when i see the four-year-olds at the preschool where i teach playing with a batman action figure or looking at a spider-man book and talking about how they kill bad guys, i feel really uncomfortable. even when i correct them and tell them that spider-man and batman don’t kill people, it feels pretty lame. i’m splitting hairs here, because it’s still a whole culture that from a very early age glorifies violence, desensitizing us to the real effects. it makes me even more squeamish, because i know i was exactly like them at that age.
i guess that should give me hope that they won’t grow up completely complicit and complacent in our violent society – but i feel like i am also a minority. americans – and american men especially – are not meant to be sensitive and reflective. we are not made to turn the other cheek, unless it’s to wind up for the next punch. we are not meant to be peace-loving,
so then i try to pinpoint the pivotal moments in my own evolution, the moments and influences and realizations that turned me. i want to say it was 9-11, but i remember getting shouted down by my teacher and classmates that day when i said that i hoped the US would respond thoughtfully and reasonably to the attacks – that we might reflect on how our own violence and aggression in pursuit of our self-interest had lead us to this juncture. i was told that sometimes we were confronted with a situation that left us with no alternative – we had no choice, we just had to kick some ass and show the world we were tough.
so already, at 9-11, there was something in me primed. i know watching the war in iraq fanned those flames of outrage in me. and i think, it’s burned more intensely in me as i’ve grown older.
there’s a part of me that wants to read the ultraviolent films of tarantino as a burlesque commentary of the rest of our society. with all the blood and shocking cartoonishness of that violence, i want to think that he is asking his audience to be disturbed. because we are so used to seeing characters on screen shot or blown up. it has become a casual violence, and we think nothing of seeing the hero take a bullet in the leg and keep on running. this is absurd, whereas tarantino’s absurd violence jars us as if the blood spurting out of his bullet wounds was actually splashing us in our faces. but maybe that’s just wishful thinking. maybe it’s just simple exploitation, and not an effort to truly disturb us – to ask us to really reflect on what we so unthinkingly consume in our pop culture junk food diet.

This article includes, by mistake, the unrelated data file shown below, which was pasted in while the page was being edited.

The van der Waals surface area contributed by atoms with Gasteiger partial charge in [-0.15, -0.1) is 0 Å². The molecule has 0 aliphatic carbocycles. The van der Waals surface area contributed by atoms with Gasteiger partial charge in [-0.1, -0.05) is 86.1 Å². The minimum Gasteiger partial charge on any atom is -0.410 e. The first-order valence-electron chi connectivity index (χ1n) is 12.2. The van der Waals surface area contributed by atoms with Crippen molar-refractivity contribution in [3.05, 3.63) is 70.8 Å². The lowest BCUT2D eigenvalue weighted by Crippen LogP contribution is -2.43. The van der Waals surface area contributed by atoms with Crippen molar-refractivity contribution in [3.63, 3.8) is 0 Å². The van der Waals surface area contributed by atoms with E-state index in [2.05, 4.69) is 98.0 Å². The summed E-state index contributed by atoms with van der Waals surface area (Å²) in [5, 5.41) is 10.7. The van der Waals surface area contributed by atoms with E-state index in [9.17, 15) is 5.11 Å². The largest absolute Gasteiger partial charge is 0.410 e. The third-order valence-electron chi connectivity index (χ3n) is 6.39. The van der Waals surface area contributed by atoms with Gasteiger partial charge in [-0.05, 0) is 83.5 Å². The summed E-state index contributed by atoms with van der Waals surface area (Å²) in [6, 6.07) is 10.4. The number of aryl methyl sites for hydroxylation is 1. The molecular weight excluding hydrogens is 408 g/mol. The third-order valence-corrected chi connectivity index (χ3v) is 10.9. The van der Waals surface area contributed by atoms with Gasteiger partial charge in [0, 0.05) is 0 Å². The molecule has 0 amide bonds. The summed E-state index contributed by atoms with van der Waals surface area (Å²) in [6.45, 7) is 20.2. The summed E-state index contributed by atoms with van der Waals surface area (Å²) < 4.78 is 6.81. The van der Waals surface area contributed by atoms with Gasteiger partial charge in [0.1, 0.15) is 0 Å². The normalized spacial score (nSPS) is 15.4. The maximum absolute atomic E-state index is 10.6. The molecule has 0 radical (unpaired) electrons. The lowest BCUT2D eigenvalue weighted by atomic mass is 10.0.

i’ve been reading a three volume history of the third reich. the nazis cared a lot about culture and propaganda. they called politics the art of shaping a formless mass into a people whose culture and values were focused around a singular set of societal goals, the same way an artist arranges raw materials into a finished statement. and one of their aims was to restructure german society toward aggression, to constrain the very possibilities of action, so that conflict and struggle seemed to be the only reasonable framework through which to view the world. coexistence and peace were not even alternatives, because they would literally never occur to people, any more than a light bulb or an automobile would occur to people a thousand years ago. and they attempted this shift on so many fronts, right down to the language they used in press releases, speeches, and news articles – everything was a struggle overcome, a brutal challenge, a triumph of will. in that case it was deliberately conceived, deigned from the top. our situation seems to be a case of social one-up-manship, where we’re all trying to bluster our way to cool detachment in the face of the the truly alarming world we find ourselves living in.
i know that one reason i became a teacher is because i want to provide young people with a vocabulary that includes other words, like communicate, cooperate, compromise, coexist.
all those supposedly weak words we are taught to cringe at, at least subconsciously.
someone has to use those dirty words. and it doesn’t take superpowers.